26 Prevention of CVD Primary prevention aims to prevent the development of CVD in high risk individuals Secondary prevention aims to prevent further events in those patients with established CVD

27 How do we assess risks? CVD Risk Assessment Tools Based on research
They identify high-risk people for primary prevention They are an aid to making a clinical decision Usually based on groups of people with untreated levels of blood pressure and cholesterol levels. There are limitations to all the risk tools They can under estimate risk in people with a family history of CVD and certain high risk ethnic groups How do we assess Why do we assess

28 Cardiovascular Risk Prediction Charts
ASSIGN – Scotland includes deprivation & family history QRISK13 – GP population, computer based Reynold’s Risk Score – risk in females ETHRISK – UK ethnic groups UKPDS – diabetes INDANA – focuses on patients with hypertension Joint British Societies Coronary Risk Prediction Chart (JBS2)

29 Joint British Societies Coronary Risk Prediction Chart (JBS2)
Was considered the most accurate and preferred method for estimating CVD risk for different societies. Not appropriate for people with established CVD, familial high cholesterol, chronic renal dysfunction or diabetes. Estimates the absolute 10 year risk of developing CVD Based on the Framingham Heart Study. British Cardiac Society, BHS, Diabetes UK, HEART UK, Primary Care Cardiovascular Society, The Stroke Association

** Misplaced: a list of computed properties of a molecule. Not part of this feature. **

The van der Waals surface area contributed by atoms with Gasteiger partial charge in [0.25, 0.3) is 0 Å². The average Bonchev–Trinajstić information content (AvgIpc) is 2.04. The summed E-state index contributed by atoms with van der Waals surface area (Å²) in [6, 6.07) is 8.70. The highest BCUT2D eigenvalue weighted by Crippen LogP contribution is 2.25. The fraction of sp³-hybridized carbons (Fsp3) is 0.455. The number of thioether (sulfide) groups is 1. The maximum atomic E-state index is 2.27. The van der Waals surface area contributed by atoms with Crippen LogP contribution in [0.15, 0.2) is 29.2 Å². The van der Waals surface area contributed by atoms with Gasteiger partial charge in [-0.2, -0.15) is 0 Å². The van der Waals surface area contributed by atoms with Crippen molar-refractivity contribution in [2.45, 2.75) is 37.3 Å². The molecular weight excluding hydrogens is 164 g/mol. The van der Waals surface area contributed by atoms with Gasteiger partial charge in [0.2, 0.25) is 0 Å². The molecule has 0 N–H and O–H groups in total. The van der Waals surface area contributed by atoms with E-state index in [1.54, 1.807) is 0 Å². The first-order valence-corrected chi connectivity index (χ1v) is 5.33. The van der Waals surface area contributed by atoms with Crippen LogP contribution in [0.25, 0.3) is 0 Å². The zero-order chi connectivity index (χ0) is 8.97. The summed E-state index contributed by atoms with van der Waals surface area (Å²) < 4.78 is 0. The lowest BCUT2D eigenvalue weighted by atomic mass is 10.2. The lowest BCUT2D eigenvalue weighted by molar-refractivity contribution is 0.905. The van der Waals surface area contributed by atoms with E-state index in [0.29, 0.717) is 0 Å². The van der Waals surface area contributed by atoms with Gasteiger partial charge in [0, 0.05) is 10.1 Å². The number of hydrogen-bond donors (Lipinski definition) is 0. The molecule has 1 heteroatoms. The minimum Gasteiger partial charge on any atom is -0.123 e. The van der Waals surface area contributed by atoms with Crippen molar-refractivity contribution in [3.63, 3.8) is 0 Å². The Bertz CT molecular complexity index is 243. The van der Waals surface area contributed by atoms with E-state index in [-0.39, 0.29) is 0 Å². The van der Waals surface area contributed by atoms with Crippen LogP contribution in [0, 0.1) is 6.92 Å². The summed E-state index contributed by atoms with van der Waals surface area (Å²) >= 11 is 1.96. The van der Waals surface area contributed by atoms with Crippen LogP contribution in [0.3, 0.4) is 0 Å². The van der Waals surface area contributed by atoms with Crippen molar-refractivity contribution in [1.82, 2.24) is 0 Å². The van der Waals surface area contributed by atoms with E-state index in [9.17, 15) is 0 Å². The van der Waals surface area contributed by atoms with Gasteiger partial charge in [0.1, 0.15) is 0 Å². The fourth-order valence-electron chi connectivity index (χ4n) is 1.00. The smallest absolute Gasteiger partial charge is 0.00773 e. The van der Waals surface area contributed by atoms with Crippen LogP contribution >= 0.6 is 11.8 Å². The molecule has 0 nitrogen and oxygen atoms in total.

30 Framingham Heart Study
Began in 1948. More than residents of Framingham, Massachusetts, USA. Collected data on blood pressure, diabetic status, smoking and causes of death. People with pre-existing disease were excluded This data was used to define the risk factors for CVD. This study is ongoing

31 QRISK2-2013 Framingham score under estimated the risk in certain ethnicities. QRISK is a computer generated risk assessment tool. Developed from QRISK1 and the Framingham score. Includes BMI; family history; age, ethnicity; areas of deprivation, personal clinical information including previous heart attack (myocardial infarction) Still estimates the 10 year risk

32 What are the Risk Factors for CVD?
Modifiable Non-modifiable Poise a question asking for examples of each! USE FLIP CHART Smoking, diet, physical activity, overweight and obesity, alcohol Psychosocial well being, blood pressure, blood cholesterol, diabetes, Age, gender, genetic makeup